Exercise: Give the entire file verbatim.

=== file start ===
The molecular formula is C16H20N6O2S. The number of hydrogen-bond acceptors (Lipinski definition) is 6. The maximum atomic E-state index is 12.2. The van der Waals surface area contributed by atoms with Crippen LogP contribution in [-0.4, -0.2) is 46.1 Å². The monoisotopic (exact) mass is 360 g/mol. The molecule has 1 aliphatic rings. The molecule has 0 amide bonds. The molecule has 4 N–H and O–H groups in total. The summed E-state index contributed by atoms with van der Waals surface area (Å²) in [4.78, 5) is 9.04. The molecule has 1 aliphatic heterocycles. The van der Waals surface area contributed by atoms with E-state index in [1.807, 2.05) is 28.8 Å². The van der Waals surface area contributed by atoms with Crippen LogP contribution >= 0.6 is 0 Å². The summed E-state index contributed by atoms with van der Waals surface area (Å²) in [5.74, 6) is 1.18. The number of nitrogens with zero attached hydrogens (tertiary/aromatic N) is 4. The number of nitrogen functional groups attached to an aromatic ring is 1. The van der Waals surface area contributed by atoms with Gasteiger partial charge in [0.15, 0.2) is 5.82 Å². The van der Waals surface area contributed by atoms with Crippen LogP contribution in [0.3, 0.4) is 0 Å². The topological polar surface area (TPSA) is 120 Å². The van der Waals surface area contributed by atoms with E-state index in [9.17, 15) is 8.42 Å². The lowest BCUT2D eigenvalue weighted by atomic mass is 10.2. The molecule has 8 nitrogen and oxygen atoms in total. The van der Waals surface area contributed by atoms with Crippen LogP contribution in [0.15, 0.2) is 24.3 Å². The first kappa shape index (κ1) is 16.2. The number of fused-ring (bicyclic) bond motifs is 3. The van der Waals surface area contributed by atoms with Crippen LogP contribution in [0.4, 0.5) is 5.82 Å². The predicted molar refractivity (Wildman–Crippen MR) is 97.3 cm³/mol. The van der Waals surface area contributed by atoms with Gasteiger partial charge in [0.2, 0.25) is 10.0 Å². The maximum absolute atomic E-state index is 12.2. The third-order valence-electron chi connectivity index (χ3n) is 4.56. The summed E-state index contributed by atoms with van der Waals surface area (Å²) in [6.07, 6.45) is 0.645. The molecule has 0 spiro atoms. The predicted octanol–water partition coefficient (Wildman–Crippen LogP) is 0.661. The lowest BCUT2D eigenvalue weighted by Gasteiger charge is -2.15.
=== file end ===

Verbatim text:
The molecular formula is C16H20N6O2S. The number of hydrogen-bond acceptors (Lipinski definition) is 6. The maximum atomic E-state index is 12.2. The van der Waals surface area contributed by atoms with Crippen LogP contribution in [-0.4, -0.2) is 46.1 Å². The monoisotopic (exact) mass is 360 g/mol. The molecule has 1 aliphatic rings. The molecule has 0 amide bonds. The molecule has 4 N–H and O–H groups in total. The summed E-state index contributed by atoms with van der Waals surface area (Å²) in [4.78, 5) is 9.04. The molecule has 1 aliphatic heterocycles. The van der Waals surface area contributed by atoms with E-state index in [1.807, 2.05) is 28.8 Å². The van der Waals surface area contributed by atoms with Crippen LogP contribution >= 0.6 is 0 Å². The summed E-state index contributed by atoms with van der Waals surface area (Å²) in [5.74, 6) is 1.18. The number of nitrogens with zero attached hydrogens (tertiary/aromatic N) is 4. The number of nitrogen functional groups attached to an aromatic ring is 1. The van der Waals surface area contributed by atoms with Gasteiger partial charge in [0.15, 0.2) is 5.82 Å². The van der Waals surface area contributed by atoms with Crippen LogP contribution in [0.3, 0.4) is 0 Å². The topological polar surface area (TPSA) is 120 Å². The van der Waals surface area contributed by atoms with E-state index in [9.17, 15) is 8.42 Å². The lowest BCUT2D eigenvalue weighted by atomic mass is 10.2. The molecule has 8 nitrogen and oxygen atoms in total. The van der Waals surface area contributed by atoms with Crippen LogP contribution in [0.15, 0.2) is 24.3 Å². The first kappa shape index (κ1) is 16.2. The number of fused-ring (bicyclic) bond motifs is 3. The van der Waals surface area contributed by atoms with Crippen LogP contribution in [0.4, 0.5) is 5.82 Å². The predicted molar refractivity (Wildman–Crippen MR) is 97.3 cm³/mol. The van der Waals surface area contributed by atoms with Gasteiger partial charge in [0.2, 0.25) is 10.0 Å². The maximum absolute atomic E-state index is 12.2. The third-order valence-electron chi connectivity index (χ3n) is 4.56. The summed E-state index contributed by atoms with van der Waals surface area (Å²) in [6.07, 6.45) is 0.645. The molecule has 0 spiro atoms. The predicted octanol–water partition coefficient (Wildman–Crippen LogP) is 0.661. The lowest BCUT2D eigenvalue weighted by Gasteiger charge is -2.15.